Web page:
The Prince of Ravens

by Hal Emerson

Verdict: A fine beginning to a promising fantasy series.

IR Rating



IR Rating

The Prince of Ravens is set in a world run by a powerful and ruthless Empress and her seven children, each holding a talisman granting them the power of a particular creature.

 Her seventh and youngest child, given the power of the Raven Talisman over life and death, is the unwitting subject of a prophecy that suggests that killing him during his seventeenth year will guarantee the security of her Empire, while allowing him to survive past that point will destroy it. He survives the first assassination attempt due to the help of a pair of Exiles on a spying mission – people he’s been taught all his life to hate and fear as threats to the security and well-being of the Empire. But as he gets to know them, and as he survives more attempts on his life, attempts set in motion by his own Mother, he starts to question his childhood training.

Will he find peace and a home in exile, or will he betray his new friends to redeem himself with his family? And if he chooses the exiles, can they stand up against the combined weight of his six siblings and their immense powers? What will he have to sacrifice to find his place in the world?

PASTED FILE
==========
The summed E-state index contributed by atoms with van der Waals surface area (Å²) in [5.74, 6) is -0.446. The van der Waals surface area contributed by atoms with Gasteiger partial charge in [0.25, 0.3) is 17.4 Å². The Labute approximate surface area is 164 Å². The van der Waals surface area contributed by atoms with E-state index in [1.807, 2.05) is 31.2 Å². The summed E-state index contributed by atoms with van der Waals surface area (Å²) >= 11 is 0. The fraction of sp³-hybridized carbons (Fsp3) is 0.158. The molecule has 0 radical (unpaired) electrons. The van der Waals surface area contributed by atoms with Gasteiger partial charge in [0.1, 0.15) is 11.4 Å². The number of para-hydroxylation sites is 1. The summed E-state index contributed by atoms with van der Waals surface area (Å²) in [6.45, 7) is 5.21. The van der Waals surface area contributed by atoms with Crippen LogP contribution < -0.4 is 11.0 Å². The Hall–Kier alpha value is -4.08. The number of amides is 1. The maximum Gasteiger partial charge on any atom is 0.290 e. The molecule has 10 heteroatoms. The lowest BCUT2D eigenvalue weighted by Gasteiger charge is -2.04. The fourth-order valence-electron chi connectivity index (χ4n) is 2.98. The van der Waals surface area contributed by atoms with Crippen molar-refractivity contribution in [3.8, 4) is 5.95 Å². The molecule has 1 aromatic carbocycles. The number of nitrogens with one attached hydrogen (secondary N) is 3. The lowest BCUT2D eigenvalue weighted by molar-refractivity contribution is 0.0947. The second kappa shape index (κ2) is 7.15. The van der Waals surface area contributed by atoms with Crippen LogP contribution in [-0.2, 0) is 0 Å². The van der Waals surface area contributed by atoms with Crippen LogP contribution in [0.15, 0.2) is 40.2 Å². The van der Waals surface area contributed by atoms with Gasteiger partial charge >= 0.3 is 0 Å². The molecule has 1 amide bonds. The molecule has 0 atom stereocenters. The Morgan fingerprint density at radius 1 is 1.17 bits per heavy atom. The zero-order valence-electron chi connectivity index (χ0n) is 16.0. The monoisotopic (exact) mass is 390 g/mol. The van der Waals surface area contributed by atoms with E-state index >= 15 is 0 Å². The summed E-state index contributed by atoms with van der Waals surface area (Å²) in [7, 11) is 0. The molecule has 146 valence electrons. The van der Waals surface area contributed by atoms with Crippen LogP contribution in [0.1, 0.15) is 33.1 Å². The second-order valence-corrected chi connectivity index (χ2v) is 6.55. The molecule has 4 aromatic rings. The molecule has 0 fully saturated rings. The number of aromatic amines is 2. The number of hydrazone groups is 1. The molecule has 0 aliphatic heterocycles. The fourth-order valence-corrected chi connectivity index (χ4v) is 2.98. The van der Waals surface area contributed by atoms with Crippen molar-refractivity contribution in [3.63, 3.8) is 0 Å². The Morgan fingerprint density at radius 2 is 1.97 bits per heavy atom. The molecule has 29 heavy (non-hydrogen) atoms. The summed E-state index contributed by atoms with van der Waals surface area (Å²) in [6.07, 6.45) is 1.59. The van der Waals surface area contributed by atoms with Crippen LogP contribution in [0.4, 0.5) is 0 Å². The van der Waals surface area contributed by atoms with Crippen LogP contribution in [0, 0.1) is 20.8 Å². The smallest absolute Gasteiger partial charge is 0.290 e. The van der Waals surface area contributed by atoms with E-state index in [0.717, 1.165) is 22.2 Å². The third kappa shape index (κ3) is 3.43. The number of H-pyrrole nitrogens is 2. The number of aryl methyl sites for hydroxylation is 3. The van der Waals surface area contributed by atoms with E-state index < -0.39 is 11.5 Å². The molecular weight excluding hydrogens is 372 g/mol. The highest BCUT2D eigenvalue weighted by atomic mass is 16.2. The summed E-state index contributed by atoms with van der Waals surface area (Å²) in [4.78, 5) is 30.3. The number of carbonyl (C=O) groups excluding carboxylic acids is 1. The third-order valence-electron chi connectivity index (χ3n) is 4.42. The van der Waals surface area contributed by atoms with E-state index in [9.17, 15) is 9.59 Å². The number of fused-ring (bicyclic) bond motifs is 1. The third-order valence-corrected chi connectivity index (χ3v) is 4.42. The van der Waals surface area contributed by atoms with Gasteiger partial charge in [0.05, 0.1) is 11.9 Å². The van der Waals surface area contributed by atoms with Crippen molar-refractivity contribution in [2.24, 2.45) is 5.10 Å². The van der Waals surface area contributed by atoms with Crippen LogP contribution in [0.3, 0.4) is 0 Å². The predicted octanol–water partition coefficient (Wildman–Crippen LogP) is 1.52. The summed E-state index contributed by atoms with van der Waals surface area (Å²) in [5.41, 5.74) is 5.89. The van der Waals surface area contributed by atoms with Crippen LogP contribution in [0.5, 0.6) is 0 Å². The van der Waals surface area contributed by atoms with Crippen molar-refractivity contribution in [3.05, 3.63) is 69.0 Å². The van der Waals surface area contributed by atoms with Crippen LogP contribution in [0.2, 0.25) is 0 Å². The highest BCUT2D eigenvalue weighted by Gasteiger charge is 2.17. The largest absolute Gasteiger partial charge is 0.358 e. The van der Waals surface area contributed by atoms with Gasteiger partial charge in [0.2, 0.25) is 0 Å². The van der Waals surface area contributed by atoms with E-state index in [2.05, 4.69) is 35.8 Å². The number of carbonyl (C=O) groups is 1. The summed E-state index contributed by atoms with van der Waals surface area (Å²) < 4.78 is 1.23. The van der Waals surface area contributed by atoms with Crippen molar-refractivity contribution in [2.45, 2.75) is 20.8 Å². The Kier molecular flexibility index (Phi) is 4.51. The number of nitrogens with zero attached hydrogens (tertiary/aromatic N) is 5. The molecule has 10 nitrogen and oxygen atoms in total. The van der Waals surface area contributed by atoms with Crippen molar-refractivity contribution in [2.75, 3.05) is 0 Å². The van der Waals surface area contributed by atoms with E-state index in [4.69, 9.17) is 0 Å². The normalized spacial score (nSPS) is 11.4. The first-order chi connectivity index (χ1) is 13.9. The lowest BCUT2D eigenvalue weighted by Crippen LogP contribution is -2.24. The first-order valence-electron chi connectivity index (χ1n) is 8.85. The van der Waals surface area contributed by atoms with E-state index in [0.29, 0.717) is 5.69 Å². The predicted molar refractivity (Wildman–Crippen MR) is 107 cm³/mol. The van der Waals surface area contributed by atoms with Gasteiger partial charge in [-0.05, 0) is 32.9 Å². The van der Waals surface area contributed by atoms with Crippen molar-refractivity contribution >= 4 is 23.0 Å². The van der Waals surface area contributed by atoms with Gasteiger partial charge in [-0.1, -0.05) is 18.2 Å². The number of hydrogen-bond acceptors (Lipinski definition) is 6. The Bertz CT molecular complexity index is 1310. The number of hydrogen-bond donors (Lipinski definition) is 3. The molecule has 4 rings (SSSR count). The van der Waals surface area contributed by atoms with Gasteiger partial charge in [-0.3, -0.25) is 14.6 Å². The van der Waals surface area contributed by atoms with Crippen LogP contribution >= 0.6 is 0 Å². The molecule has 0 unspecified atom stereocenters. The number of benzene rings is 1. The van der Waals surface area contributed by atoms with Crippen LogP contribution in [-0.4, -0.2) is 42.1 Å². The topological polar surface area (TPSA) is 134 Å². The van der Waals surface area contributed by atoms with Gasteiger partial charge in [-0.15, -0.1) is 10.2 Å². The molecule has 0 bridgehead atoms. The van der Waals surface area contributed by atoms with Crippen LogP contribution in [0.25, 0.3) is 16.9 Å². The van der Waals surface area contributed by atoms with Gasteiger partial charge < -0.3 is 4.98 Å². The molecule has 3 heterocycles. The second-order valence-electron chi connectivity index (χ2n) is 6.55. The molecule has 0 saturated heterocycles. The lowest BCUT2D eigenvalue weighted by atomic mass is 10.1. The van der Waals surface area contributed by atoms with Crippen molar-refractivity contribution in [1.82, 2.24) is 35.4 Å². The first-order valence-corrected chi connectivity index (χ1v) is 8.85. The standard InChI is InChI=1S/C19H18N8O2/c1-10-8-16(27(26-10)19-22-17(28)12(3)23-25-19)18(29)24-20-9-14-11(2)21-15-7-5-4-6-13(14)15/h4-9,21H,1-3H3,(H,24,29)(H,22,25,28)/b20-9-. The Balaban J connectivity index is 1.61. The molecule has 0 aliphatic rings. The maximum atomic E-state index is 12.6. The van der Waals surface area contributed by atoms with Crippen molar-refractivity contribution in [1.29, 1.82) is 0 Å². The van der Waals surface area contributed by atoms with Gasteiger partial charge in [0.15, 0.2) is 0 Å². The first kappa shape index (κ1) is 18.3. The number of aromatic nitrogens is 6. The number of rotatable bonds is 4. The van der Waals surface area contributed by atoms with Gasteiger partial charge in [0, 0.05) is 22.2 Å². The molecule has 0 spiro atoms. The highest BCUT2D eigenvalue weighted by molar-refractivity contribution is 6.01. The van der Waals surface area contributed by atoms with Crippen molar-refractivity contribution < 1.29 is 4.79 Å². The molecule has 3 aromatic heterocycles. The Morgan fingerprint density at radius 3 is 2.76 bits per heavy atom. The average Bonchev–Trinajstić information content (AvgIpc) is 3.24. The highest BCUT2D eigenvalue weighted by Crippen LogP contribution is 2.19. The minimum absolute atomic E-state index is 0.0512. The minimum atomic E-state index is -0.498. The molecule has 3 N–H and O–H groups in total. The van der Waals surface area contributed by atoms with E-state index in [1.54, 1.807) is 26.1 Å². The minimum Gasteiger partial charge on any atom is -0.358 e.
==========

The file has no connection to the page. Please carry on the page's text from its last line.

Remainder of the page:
This is an engrossing story set in a well-developed world. The history and background of the Empire unfolds itself beautifully in events and stories told by characters, giving the reader a rich and interesting setting. The characters are thoughtful, intelligent and likable, even as they struggle with their own inner demons. Their personalities, too, deftly and naturally unfold as the story goes on, without too much tedious focus on backstory or explanation. The plot is full of interesting twists and turns, both internal and external, leading the reader through the Prince’s growing understanding and changes of heart. The growth and change in his character is believable and not too sudden – occasionally, in fact, he seems to dither a bit too much, but this is easily explained by the strength of his childhood conditioning. The ending sets the scene for sequels, and leaves plenty of room for further development and expansion as the story goes on.

The editing is occasionally a problem. Among other issues, the author has a tendency to leave out commas, in particular (especially in dialogue – “I don’t think so Leah” rather than “I don’t think so, Leah”), and words are sometimes capitalized mistakenly after quotations. This is a minor annoyance, but it does distract from a very good story.

A fine beginning to a promising fantasy series.

Reviewed by Catherine Langrehr for IndieReader

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